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Minneapolis Federal Reserve Bank President Neel Kashkari. Photo by Roy Rochlin/Getty Images

Minneapolis Fed president Neel Kashkari and Dallas Fed president Robert Kaplan are both in favor of keeping U.S. interest rates at zero for years in an effort to help buoy the economy and spur inflation.

But, but, but: But the two dissented at the Fed's latest policy meeting because of disagreements about what should come next.

On one side: Kaplan told Reuters on Monday he's worried the Fed's promises of rock-bottom interest rates until inflation hits a target it has never hit since the Fed created an inflation target "would encourage in the shorter run more risk- taking and maybe create imbalances and instabilities.”

On the other side: Kashkari was "seeking stronger forward guidance," he said in a blog posted to the Minneapolis Fed's website.

  • He argued to more rigorously lock in low rates because the labor market is no longer functioning as it once did, citing the “historic worker shortage” (his quotes) seen in recent years that has really been an example of companies being unwilling to increase their wages to find workers.

What it means: "What we see now, in particular, is that the two views bracket, from opposite sides, the Committee consensus," Peter Ireland, an economics professor at Boston College and member of the Shadow Open Market Committee, tells Axios.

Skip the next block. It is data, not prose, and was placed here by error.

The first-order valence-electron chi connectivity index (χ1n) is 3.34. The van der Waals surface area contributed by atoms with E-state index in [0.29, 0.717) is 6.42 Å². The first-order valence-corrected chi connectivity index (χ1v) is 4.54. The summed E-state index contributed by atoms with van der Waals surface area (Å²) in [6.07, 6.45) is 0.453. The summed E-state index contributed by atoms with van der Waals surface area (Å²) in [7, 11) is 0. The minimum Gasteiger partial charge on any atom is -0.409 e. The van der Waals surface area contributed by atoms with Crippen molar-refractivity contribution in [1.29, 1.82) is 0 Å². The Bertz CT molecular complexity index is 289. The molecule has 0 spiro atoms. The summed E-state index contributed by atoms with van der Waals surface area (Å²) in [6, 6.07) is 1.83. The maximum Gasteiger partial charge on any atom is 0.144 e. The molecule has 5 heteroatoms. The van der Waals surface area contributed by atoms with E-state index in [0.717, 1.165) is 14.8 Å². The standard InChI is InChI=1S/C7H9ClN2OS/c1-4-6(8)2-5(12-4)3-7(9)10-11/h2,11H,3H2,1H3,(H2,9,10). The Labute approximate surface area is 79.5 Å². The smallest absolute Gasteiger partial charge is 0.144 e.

Go deeper

Dion Rabouin, author of Markets
Dec 17, 2020 - Economy & Business

Fed chairman Jerome Powell is (still) here to save financial markets

Illustration: Eniola Odetunde/Axios

Fed chair Jerome Powell sought to reassure financial markets at the Fed's latest policy meeting that even though the economy is improving faster than expected, the housing sector has "fully recovered" and equity markets are hitting all-time highs, the Fed isn't even close to thinking about raising U.S. interest rates.

Why it matters: The bonanza in the stock and housing markets have been buoyed by expectations for the continuation of rock-bottom rates and an avalanche of Fed bond buying.

1 hour ago - Politics & Policy

Jen Psaki: "With that I’d love to take your questions”

In her inaugural briefing as White House press secretary, Jen Psaki said she has a “deep respect for the role of a free and independent press in our democracy,” and pledged to hold daily briefings.

Why it matters: Conferences with the press secretary in the James S. Brady Press Briefing Room became almost non-existent under the Trump administration. By sending Psaki to the podium hours after President Biden took the oath of office, the White House signaled a return to pre-Trump norms.

Avril Haines confirmed as director of national intelligence

Haines. Photo: Joe Raedle/Getty Image

Avril Haines was quickly confirmed by the Senate on Wednesday as the director of national intelligence (DNI) in a vote of 84-10.

Why it matters: Haines is the first of President Biden's nominees to receive a full Senate confirmation and she will be the first woman to serve as DNI. She's previously served as CIA deputy director from 2013 to 2015 and deputy national security adviser from 2015 to 2017.